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The Guardian - US
The Guardian - US
Julian Borger in Washington

US asks world court not to call for Israeli pullout from Palestinian territories

Richard Visek, the state department’s acting legal adviser, attends the international court of justice hearings on Israel's practices in the Palestinian territories.
Richard Visek, acting state department legal adviser, attends the international court of justice hearings on Israel's practices in the Palestinian territories. Photograph: Anadolu/Getty Images

The US has urged the international court of justice (ICJ) in The Hague not to issue a ruling calling for Israel’s immediate withdrawal from the occupied Palestinian territories, arguing that Israeli security had to be taken into account in any solution to the conflict.

“Any movement towards Israel’s withdrawal from the West Bank and Gaza requires consideration for Israel’s very real security needs,” Richard Visek, the state department’s acting legal adviser, told the ICJ judges.

Visek was stating the US position in ICJ hearings this week first requested by the UN general assembly in 2022. They are intended to establish the legal status of the occupied territories, and the implications for the international community’s approach to the conflict.

More than 50 states are due to present their stances in the week-long hearings, which have further emphasised the isolation of Israel’s few supporters, following a UN security council hearing on Tuesday in which the US was the lone vote against a draft ceasefire resolution, with the UK abstaining. The US and UK are expected to be virtually alone again at the ICJ hearings in urging restraint in its ruling on Israel’s occupation.

The ICJ is expected to issue its opinion by the summer, and it could have a far-reaching political and legal impact if it rules the occupation to be illegal. It could for example have implications for governments attempting to ban boycott campaigns aimed at products made in the occupied territories. It could also further increase the geopolitical costs to the US and UK in continuing to defend Israel on the world stage.

In laying out the US argument on Wednesday, Visek argued that both the UN security council and general assembly had established the path to a peaceful resolution through negotiations, which would fundamentally be about an exchange of land for peace.

“An enduring peace requires progress on both of these balanced elements,” he told the judges. “They have asked you to try to resolve the whole of the dispute between the parties through an advisory opinion, addressed to questions focusing on the acts of only one party.”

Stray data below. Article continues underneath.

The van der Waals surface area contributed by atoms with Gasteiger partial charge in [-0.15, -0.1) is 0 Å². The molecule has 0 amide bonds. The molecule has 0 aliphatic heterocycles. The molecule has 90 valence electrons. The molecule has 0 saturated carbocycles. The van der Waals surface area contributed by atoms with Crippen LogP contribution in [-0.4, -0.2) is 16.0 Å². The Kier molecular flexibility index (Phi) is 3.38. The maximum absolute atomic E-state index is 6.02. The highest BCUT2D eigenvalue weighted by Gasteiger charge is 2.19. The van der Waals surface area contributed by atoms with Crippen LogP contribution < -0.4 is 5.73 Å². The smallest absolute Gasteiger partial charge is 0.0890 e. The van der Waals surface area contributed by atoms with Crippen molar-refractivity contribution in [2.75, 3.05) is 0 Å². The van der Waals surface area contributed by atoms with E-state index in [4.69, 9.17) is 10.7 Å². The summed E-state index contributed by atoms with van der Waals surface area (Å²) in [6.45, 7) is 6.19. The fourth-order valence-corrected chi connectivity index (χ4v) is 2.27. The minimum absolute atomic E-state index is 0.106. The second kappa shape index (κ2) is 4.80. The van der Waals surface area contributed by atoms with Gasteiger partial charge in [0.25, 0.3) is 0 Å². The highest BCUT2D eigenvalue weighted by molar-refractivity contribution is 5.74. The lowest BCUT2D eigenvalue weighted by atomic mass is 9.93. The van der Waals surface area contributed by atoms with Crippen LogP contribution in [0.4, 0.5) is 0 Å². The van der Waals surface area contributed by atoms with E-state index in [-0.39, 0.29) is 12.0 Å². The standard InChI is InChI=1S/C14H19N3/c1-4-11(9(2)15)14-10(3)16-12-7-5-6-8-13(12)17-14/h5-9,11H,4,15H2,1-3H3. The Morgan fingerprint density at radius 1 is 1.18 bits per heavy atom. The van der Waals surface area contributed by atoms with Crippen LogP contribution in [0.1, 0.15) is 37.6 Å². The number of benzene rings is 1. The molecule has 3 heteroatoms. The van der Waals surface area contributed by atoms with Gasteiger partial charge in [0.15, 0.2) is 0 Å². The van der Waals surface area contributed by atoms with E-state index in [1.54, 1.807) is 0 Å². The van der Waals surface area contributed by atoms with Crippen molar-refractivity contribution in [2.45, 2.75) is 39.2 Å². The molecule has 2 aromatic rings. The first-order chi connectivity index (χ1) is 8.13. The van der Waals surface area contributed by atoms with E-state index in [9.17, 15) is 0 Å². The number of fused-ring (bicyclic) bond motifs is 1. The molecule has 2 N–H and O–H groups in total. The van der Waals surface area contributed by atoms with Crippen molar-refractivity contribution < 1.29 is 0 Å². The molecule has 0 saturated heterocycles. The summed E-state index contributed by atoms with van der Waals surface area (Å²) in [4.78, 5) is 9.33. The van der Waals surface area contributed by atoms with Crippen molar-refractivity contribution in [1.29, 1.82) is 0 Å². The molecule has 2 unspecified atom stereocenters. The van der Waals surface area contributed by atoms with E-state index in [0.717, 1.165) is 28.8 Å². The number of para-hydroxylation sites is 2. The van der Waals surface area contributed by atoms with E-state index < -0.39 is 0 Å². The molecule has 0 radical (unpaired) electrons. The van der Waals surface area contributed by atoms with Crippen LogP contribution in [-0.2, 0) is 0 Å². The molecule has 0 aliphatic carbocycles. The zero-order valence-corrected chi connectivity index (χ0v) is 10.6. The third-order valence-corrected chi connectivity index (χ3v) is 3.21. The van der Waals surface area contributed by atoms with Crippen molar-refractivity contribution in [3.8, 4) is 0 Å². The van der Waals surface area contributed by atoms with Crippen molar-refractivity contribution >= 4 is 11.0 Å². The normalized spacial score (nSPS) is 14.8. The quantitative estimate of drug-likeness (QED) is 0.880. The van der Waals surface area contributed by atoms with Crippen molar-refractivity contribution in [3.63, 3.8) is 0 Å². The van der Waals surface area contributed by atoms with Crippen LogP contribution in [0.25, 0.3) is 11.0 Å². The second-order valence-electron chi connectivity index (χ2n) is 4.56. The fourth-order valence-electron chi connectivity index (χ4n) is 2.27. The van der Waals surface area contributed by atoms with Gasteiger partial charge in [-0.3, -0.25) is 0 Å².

Visek insisted that Washington was not ruling out a role for the ICJ to play in the conflict but was instead appealing to the court to “carefully calibrate its advice” in light of the eventual need for a negotiated solution.

Most of the other states offering submissions in the case have argued the opposite: that the absence of negotiations in the face of the Israeli government’s adamant opposition to the establishment of a Palestinian state requires a decisive intervention from the ICJ.

“That is the central dispute between the US and many other states, about the prudence of the court advising on certain questions,” said Adil Haque, a professor at Rutgers Law School.

“Many other states have been saying, both today and over the last few days: what negotiations? There is no negotiation process going on. The Israeli government is not interested in a negotiation process that will lead to a solution and so there’s no reason for the court to pull its punches.”

Haque argued that there was a role for the ICJ to play in laying down the legal parameters for any negotiated settlement.

“Typically, in a negotiation, I have a legal right to something that you want, you have a legal right to something that I want, and we negotiate an exchange,” he said. “So the court can play a constructive role by telling the parties what their legal rights are, and then leaving it to them to negotiate from that legal baseline.”

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